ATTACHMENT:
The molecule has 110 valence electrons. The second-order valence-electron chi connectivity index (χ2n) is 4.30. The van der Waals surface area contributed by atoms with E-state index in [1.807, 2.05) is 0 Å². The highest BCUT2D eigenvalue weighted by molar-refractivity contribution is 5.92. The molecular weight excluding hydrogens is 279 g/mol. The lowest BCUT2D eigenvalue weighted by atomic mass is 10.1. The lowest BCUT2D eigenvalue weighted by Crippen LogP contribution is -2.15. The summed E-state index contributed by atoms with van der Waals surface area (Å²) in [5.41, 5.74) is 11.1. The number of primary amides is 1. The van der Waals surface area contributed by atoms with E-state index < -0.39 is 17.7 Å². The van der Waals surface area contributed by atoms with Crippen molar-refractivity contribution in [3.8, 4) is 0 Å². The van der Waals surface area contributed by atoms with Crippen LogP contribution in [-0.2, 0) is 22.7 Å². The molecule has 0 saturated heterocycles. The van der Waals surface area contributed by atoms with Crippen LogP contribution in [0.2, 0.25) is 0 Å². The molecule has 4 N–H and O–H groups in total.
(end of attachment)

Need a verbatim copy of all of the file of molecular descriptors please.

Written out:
The molecule has 110 valence electrons. The second-order valence-electron chi connectivity index (χ2n) is 4.30. The van der Waals surface area contributed by atoms with E-state index in [1.807, 2.05) is 0 Å². The highest BCUT2D eigenvalue weighted by molar-refractivity contribution is 5.92. The molecular weight excluding hydrogens is 279 g/mol. The lowest BCUT2D eigenvalue weighted by atomic mass is 10.1. The lowest BCUT2D eigenvalue weighted by Crippen LogP contribution is -2.15. The summed E-state index contributed by atoms with van der Waals surface area (Å²) in [5.41, 5.74) is 11.1. The number of primary amides is 1. The van der Waals surface area contributed by atoms with E-state index < -0.39 is 17.7 Å². The van der Waals surface area contributed by atoms with Crippen molar-refractivity contribution in [3.8, 4) is 0 Å². The van der Waals surface area contributed by atoms with Crippen LogP contribution in [-0.2, 0) is 22.7 Å². The molecule has 0 saturated heterocycles. The van der Waals surface area contributed by atoms with Crippen LogP contribution in [0.2, 0.25) is 0 Å². The molecule has 4 N–H and O–H groups in total.